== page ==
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By Joel Dresang

The April issue of Milwaukee Magazine arrived with a letter from the publisher. She warned that items in the edition were “very out of sync with the current reality of canceled events and temporary restaurant closures.”

I took it as another example of the swift and sweeping upheaval from the COVID-19 virus. Editors had planned the magazine’s coverage three months in advance; staff finished preparing the issue four weeks before I received it. But for all their plans and preparation, no one had counted on the pandemic.

“There’s Almost No Chance of a Recession This Year, Experts Say,” Barron’s declared for its January roundtable of “some of Wall Street’s best minds.”

A week later, CNBC proclaimed, “Wealthy investors see nothing that will stop this relentless bull market.”

The April issue of Kiplinger’s Personal Finance includes an article titled, “What Kills Bull Markets: We don’t think this record run is over yet—but we’re watching these signs.”

Kiplinger’s noted mostly favorable conditions among factors that historically doom stocks. It also cited an economist’s warning that if the coronavirus outbreak became a global pandemic, resulting slowdowns “could cripple global economic growth.”

Several pages earlier, though, another economist said the coronavirus shouldn’t throw off his forecast of 2% GDP growth for the U.S. this year.

Now I read such prognostications with the smug 20/20 hindsight I feel when I see the historic headline, “Dewey Defeats Truman.” Yet, to be fair, the speed and scope of disruption from COVID-19 has been stupefying.

Other Money Talk articles from Joel Dresang

Like news editors, investors can plan and prepare with the best information available at the time, but they cannot foresee every possible cataclysm. I routinely hear Bob Landaas explain the importance of accounting for the unforeseen.

“The hard part about markets is that it’s the unexpected that typically takes markets down,” Bob said in a Money Talk Video. “So, we can obsess about known risk, but in my experience, it’s the unknowns—the proverbial meteor from outer space—that blindside investors and take stock prices lower.”

Of course, investors cannot plan for a specific unknown, but there are ways to prepare broadly for unexpected meteors from outer space. The preparation involves asset allocation and is based on the findings of Harry Markowitz, the Nobel laureate whose lifework he has called “the economics of uncertainty.”

Born in Chicago just before the Great Depression, the self-described nerd studied physics and philosophy on his own as a teenager and graduated in just two years from the University of Chicago. Given a choice of academic fields to pursue, Markowitz picked the intersection of mathematics and finance.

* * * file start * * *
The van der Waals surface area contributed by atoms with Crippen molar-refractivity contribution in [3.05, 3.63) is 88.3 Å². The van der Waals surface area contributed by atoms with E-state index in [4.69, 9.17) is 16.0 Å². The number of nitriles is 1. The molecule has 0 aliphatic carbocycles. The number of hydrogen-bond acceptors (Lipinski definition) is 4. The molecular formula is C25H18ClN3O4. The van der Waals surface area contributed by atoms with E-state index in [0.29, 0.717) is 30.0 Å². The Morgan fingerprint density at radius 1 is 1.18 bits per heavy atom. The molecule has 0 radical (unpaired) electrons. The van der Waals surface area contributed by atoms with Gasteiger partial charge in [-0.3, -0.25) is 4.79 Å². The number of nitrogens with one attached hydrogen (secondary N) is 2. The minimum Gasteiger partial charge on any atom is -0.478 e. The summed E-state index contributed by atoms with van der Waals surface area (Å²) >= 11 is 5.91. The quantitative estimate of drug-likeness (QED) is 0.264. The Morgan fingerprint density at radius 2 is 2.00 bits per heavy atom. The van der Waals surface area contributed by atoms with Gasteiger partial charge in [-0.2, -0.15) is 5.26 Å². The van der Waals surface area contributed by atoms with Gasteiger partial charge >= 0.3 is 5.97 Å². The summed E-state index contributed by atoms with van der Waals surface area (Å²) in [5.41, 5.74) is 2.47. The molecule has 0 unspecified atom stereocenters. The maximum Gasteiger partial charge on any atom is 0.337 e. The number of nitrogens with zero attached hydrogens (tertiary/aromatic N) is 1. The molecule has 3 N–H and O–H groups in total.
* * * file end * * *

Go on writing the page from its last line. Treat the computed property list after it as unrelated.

“I soon gravitated to the theory of rational decision making under uncertainty or economics of uncertainty,” Markowitz said in an interview. “So, this is the path by which I got to where I am.”

Nearly 60 years ago, Markowitz began applying theoretical math to long-term investing. He reasoned that investors could play the expected risks and rewards of one asset against another to try to optimize the combined assets’ performance while minimizing risk on balance.

More about Markowitz
Harry M. Markowitz’s Nobel lecture
The Nobel Prize announcement for Markowitz

“It’s about all these different pieces working together,” Kyle Tetting explained in a Money Talk Video. “And that’s really where the benefit comes for investors and where we can add some value is in picking these different things that kind of all work together, so that as some of them are moving one direction, others are moving the other. So, we can really reduce the risk of a portfolio without completely sacrificing returns. That really allows us to maximize the returns relative to the level of risk we’re taking.”

Properly allocated assets position bonds in a portfolio as a counterbalance against stocks and as a relatively safe reserve from which investors can withdraw money.

“Most clients have a significant portion of their investments in bonds,” Bob noted in a recent article. “Bonds serve many roles but primarily function as a source of funds during a bear market.”

Balance can help buy time for long-term investors during short-term sell-offs. It also acknowledges that investors always face uncertainty. Investors who can concede that need to plan for the unknown are practicing what’s known as humility.

“Even though we know what might happen in the future in the markets and in the economy, we’re never certain as to what precisely is going to happen,” Art Rothschild said in a Money Talk Video about humility. “So, it’s a discipline that causes us to prepare better for alternative outcomes so we’re ready for anything.”

The magazines I read and the news I consume are mere sources of infotainment. I can afford for them to be out of sync on occasion as long as they correct themselves in a timely manner. (Kiplinger’s has a special coronavirus report in its May issue, which was published in mid-March.)

My investment portfolio is less forgiving. That is where I want to be ready for anything—even unknown meteors from outer space. That is where I benefit from humility and balance and the asset allocation research of Markowitz, the father of Modern Portfolio Theory and the master of economic uncertainty.

Joel Dresang is vice president-communications at Landaas & Company.

Learn more
Keeping balance in unnerving times, by Bob Landaas
A note on coronavirus volatility, by Kyle Tetting
Correlation: A balancing tool, a Money Talk Video with Kyle Tetting
The importance of humility in investing, a Money Talk Video with Art Rothschild
(initially posted May 1, 2020)

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